But, since they are stocked birds that get handled and hauled long distances in crates before getting stocked there is an occasional bird that is injured in the process that can't run, or even walk or fly as they should. I know that because I always help stock the birds in our area. Once in a while there will be one that just isn't right. That is just a part of the hazards of handling wildlife. I could perhaps just kill the few weak and injured ones instead of putting them out there but for what real reason. Some of the weak and injured end up with a dog catching them and they end up in some hunter's game bag. Some are caught by a predator and become a meal. But, that is just one more healthy pheasant a predator doesn't have to hunt for in order for it's survival. Just nature working as nature is intended.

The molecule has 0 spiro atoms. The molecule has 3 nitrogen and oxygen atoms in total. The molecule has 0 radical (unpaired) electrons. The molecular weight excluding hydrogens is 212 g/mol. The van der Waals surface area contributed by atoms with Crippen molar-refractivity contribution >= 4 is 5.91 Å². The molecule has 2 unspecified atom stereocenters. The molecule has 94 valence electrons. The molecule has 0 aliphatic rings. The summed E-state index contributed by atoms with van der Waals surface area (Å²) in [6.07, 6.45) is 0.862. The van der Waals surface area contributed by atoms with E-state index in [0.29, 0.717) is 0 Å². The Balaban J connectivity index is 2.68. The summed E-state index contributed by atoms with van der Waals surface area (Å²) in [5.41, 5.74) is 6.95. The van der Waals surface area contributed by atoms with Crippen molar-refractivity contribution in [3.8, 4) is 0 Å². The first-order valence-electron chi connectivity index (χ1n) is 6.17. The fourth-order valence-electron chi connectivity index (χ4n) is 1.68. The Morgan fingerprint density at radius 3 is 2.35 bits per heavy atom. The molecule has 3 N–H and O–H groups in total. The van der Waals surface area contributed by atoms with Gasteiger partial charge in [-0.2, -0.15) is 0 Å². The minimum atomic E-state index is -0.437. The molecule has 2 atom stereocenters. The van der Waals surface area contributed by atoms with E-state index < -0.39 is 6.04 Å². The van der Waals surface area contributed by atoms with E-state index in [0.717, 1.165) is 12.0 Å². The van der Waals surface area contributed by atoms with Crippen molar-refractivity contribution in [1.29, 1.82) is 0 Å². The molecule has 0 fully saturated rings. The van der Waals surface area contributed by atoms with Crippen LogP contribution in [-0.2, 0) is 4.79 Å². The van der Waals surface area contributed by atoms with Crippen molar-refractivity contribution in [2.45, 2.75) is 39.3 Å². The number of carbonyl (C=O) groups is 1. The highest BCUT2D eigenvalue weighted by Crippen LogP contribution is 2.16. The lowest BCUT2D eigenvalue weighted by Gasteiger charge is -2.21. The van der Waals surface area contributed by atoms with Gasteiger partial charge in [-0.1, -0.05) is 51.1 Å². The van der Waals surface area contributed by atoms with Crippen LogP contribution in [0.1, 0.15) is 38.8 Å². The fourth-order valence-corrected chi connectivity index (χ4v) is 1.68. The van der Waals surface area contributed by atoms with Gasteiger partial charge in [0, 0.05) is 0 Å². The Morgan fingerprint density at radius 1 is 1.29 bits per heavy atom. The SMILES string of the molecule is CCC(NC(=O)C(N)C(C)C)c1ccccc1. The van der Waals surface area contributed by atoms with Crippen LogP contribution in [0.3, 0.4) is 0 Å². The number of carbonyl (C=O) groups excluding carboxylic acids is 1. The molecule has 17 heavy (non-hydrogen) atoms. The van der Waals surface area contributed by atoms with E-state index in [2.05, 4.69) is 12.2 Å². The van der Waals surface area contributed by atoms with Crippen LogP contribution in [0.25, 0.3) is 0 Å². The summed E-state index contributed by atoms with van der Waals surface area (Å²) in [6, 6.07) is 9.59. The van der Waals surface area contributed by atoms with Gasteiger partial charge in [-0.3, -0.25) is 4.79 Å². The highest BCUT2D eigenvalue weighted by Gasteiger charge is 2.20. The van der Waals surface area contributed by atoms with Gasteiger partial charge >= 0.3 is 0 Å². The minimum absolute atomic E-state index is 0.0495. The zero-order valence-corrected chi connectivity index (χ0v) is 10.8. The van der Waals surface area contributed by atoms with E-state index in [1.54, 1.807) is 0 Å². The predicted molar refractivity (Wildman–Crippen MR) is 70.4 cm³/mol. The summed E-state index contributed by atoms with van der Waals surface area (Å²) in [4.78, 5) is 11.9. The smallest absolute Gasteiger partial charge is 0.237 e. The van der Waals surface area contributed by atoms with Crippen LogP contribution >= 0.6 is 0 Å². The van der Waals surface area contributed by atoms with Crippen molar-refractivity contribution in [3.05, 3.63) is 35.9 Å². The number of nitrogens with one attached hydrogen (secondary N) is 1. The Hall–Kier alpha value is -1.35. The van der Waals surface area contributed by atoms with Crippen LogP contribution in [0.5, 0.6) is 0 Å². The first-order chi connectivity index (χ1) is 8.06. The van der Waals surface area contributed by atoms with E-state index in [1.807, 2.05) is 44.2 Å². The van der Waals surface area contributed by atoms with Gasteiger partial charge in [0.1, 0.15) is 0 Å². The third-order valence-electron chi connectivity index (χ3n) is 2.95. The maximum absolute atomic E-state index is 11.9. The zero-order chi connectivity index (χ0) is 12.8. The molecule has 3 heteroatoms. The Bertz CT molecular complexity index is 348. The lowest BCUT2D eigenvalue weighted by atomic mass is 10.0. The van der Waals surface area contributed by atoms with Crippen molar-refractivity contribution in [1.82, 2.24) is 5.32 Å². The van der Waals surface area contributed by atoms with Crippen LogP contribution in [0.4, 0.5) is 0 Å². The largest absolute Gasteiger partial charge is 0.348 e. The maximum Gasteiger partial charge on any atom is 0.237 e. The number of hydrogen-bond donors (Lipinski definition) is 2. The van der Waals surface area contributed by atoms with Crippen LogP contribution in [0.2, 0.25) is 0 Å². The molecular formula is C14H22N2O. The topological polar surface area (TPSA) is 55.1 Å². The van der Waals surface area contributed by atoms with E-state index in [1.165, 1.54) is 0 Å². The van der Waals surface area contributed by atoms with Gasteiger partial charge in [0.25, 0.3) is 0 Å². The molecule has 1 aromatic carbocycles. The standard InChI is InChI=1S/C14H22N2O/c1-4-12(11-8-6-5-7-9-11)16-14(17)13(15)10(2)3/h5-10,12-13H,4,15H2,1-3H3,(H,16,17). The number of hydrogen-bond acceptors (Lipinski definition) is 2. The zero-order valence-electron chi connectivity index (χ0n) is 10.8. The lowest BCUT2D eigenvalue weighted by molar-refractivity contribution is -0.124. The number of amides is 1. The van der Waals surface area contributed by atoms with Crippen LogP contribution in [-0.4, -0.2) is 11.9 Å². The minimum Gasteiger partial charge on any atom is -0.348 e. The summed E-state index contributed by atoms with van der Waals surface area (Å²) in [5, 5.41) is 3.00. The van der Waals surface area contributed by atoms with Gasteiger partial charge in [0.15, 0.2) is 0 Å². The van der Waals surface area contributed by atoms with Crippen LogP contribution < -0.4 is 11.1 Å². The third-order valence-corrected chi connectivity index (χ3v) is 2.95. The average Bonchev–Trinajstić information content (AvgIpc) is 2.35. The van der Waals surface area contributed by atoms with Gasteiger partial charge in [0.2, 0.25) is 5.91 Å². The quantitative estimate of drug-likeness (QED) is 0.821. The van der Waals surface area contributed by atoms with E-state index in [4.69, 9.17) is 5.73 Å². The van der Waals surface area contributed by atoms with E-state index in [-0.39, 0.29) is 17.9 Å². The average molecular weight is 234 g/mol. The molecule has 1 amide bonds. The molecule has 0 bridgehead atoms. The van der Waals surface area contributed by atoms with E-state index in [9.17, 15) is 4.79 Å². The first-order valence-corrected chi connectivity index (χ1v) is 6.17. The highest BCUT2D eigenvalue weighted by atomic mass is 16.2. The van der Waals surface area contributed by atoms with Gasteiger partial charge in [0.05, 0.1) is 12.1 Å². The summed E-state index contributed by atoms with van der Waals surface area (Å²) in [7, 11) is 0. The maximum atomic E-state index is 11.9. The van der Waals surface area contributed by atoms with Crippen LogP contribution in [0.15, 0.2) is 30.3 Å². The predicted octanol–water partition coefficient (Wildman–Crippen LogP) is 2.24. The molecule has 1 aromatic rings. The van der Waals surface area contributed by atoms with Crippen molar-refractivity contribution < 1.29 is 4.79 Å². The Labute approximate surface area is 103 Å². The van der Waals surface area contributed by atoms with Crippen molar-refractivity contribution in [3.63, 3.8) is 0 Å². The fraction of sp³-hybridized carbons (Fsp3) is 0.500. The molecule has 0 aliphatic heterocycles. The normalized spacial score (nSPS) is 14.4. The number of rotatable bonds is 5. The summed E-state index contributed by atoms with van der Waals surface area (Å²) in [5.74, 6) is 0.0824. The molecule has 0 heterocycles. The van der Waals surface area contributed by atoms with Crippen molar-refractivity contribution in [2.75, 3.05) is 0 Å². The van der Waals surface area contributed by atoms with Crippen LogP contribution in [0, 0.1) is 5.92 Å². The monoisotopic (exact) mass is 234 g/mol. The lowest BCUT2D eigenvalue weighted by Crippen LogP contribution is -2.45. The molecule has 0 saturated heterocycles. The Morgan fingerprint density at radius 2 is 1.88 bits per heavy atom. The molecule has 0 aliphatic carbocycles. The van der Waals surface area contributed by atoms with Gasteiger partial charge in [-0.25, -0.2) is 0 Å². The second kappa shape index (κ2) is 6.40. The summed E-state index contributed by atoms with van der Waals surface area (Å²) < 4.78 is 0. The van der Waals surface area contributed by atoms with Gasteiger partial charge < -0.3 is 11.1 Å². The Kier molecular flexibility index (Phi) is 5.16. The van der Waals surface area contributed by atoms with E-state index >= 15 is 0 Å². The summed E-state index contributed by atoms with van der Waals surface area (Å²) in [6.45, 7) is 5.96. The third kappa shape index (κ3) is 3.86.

As for the normal rant about the predators wiping out small game populations, I will call that bull crap also. Even with snow on the ground I find very little evidence of predators, either ground or avian, catching these stocked pheasants. Like I said I hunt them every day that isn't a bear or deer season. Many of those days we have had snow on the ground for weeks and even a month or more. Yet even with the snow to read the FACTUL story it is extremely rare to see where ANY predator was successful at catching one of the pheasants. And on the rare occasion where you do find where something caught one what we don't know is whether it had been one that some hunter had wounded and got away. I know that happens more than many people realize because it isn't too uncommon for my dog to catch one that I never shot at. When that happens I bag the bird as part of my limit, take it home and clean it for the pot. The ones my dog brings me always have been wounded and then weakened until the dog could catch them.